site is the glomerulus, it has afferent and
    efferent capillaries (no venuoles). These are
    surrounded by the glomerular capsule (Bowmans
    capsule). The cells of the glomerular capsule are
    called podocytes. This site has fenestrations on
    the capillaries and filtration slits within
    podocytes, making it highly permeable.

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  • c. Tubular section-connecting to the renal
    corpuscle are the tubules responsible for
    reabsorption and secretion. First is the
    proximal convoluted tubule (cortical nephron) it
    is surrounded by peritubular capillaries. The
    proximal convoluted tubule goes into a long loop
    called the Loop of Henle. There is a descending
    and ascending limb. The ascending limb connects
    to the distal convoluted tubule which connects to
    the collecting tubules. Blood vessels in the Loop
    of Henle are called vasa recta, they are involved
    in concentrating urine.

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  • 3. Collecting tubules- these collect urine from
    several nephrons and run into the medulla where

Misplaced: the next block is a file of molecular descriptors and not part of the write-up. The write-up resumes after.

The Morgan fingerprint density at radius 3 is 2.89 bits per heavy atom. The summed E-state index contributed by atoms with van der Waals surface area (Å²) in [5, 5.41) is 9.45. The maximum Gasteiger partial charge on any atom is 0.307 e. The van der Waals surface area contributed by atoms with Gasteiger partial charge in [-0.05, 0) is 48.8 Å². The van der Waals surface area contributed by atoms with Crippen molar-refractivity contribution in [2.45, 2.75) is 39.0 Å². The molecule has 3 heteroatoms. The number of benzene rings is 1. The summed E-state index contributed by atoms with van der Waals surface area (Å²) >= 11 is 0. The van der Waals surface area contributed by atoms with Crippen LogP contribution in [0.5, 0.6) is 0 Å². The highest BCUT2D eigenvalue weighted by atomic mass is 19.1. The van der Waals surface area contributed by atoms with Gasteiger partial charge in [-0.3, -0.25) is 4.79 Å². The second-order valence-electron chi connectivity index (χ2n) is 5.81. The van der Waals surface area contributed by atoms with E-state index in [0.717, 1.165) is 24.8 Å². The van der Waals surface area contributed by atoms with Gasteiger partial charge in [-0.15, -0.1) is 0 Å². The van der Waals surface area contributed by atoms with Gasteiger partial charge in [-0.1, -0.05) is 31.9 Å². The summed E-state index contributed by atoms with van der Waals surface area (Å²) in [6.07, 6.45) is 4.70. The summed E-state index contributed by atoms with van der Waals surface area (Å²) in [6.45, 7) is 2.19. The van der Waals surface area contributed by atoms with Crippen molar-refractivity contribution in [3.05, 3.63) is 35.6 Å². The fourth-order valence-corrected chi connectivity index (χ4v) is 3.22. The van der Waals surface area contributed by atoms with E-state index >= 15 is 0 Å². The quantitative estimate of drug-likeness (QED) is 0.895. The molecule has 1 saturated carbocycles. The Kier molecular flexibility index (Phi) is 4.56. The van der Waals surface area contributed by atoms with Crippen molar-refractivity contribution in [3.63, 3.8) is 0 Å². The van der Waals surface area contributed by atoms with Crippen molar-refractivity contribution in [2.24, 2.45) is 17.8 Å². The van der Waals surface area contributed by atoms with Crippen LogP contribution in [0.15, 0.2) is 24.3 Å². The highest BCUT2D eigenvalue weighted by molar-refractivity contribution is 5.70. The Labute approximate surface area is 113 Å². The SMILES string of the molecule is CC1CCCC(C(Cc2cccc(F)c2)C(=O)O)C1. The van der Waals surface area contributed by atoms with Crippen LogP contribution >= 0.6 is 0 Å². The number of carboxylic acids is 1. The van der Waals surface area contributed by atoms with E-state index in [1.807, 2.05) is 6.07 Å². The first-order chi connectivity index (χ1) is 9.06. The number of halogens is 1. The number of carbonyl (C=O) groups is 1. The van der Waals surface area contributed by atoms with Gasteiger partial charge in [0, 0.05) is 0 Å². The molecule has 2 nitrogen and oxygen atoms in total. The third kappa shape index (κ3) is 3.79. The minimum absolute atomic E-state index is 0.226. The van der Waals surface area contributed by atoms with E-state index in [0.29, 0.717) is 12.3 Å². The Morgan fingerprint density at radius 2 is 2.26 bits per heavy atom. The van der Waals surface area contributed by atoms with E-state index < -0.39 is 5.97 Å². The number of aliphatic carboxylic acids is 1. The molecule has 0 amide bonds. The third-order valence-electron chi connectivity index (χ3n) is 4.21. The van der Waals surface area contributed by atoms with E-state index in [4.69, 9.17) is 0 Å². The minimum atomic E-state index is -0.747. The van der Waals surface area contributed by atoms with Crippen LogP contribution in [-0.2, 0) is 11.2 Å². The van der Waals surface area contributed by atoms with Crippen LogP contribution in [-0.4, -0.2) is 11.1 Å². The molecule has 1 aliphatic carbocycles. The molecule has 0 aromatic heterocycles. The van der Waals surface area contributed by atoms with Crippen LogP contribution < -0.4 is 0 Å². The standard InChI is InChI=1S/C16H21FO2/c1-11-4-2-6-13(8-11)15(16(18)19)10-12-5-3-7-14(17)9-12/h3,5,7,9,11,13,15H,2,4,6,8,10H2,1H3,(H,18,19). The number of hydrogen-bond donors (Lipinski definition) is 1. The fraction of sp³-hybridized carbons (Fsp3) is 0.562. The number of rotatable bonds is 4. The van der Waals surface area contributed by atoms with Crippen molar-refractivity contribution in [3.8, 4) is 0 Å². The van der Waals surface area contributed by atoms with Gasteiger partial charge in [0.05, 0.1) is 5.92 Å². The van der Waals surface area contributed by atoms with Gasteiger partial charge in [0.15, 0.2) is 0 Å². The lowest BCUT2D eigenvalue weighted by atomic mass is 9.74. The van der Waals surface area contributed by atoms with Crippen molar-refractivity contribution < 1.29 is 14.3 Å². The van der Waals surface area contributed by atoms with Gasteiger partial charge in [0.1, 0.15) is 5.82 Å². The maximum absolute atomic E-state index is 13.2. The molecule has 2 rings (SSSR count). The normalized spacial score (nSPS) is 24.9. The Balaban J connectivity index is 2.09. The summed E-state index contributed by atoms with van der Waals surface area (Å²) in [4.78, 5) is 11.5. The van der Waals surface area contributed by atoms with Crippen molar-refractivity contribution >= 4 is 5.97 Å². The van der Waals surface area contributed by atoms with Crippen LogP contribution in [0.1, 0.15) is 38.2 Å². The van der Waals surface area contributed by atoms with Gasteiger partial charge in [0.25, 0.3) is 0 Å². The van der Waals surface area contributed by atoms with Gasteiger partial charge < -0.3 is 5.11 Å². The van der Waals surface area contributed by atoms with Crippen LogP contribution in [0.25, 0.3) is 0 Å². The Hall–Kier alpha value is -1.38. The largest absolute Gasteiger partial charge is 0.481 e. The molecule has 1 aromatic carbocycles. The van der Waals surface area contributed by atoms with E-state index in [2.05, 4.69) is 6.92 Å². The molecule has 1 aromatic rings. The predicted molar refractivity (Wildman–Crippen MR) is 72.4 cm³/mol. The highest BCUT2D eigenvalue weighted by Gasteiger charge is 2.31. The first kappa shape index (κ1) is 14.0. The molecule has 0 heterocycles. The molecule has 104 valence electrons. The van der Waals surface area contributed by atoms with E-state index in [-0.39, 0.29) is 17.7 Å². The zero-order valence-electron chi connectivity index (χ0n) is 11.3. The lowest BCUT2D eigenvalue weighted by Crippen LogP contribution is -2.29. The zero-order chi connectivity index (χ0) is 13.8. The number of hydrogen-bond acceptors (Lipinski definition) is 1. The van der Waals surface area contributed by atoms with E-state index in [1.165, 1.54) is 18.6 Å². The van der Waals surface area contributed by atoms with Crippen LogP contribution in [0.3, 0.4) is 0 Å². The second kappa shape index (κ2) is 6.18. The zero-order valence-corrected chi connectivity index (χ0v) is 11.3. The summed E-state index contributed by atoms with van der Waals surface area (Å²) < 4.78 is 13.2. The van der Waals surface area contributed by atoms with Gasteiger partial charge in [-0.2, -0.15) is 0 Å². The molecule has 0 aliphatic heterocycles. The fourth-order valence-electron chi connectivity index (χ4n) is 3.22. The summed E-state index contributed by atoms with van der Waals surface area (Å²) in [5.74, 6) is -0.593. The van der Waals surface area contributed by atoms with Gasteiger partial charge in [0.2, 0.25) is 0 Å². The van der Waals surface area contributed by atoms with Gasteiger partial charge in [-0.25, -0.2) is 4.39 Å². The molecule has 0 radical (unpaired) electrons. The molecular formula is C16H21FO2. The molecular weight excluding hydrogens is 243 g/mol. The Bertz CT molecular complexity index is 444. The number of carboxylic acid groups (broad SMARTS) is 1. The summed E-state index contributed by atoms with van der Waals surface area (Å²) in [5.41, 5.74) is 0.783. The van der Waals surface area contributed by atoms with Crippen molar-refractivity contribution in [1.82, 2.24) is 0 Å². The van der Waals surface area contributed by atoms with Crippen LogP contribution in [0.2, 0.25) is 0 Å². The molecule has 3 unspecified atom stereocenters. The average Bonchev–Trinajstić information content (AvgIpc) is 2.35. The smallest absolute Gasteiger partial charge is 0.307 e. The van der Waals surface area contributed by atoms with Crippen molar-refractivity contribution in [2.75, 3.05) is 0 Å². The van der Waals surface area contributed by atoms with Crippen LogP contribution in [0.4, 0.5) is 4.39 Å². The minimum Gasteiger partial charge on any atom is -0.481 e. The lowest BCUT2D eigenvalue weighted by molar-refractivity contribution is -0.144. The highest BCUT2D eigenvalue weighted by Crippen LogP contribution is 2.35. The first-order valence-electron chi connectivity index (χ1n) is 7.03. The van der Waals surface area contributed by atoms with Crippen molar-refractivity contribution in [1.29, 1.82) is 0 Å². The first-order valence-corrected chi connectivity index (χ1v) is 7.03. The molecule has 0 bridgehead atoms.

they merge with other collecting tubules to form
    papillary ducts that empty into minor calyces.
    When the body dehydrates the collecting tubules
    become more permeable and allow water to be
    reabsorbed, reducing urine volume and increasing
    its concentration.
  • .

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  • 4. Juxtaglomerular apparatus- a structure that
    regulates blood pressure by releasing a hormone
    called rennin as a response to falling blood
    pressure. This causes an increase in blood solute
    concentration which leads to an increase blood
    volume and thus increased blood pressure.
  • 5. Interstitial connective tissue- layers of
    connective tissue that surround the uriniferous
    tubules and contain cells that release hormones
    to influence blood pressure and red blood cell
    production

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II. Ureters Tubules that carry urine from the
kidney to the bladder. A. Gross Anatomy- about
10 inches long, runs from the renal pelvis and
reaches the bladder medially on its posterior
wall. It enters at an oblique angle to prevent
back flow. Forma two points of the trigone. B.
Microscopic anatomy- this tube has three layers
mucosa, muscularis, and adventitia. Urine reaches
the bladder through peristalsis. The muscle
contractions seem to be guided by a reflex
response.
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  • III. Urinary bladder- a muscular sac that stores
    urine. It can collapse when empty and expand
    enough to enter into the abdominal cavity. In
    males it lies anterior to the rectum and in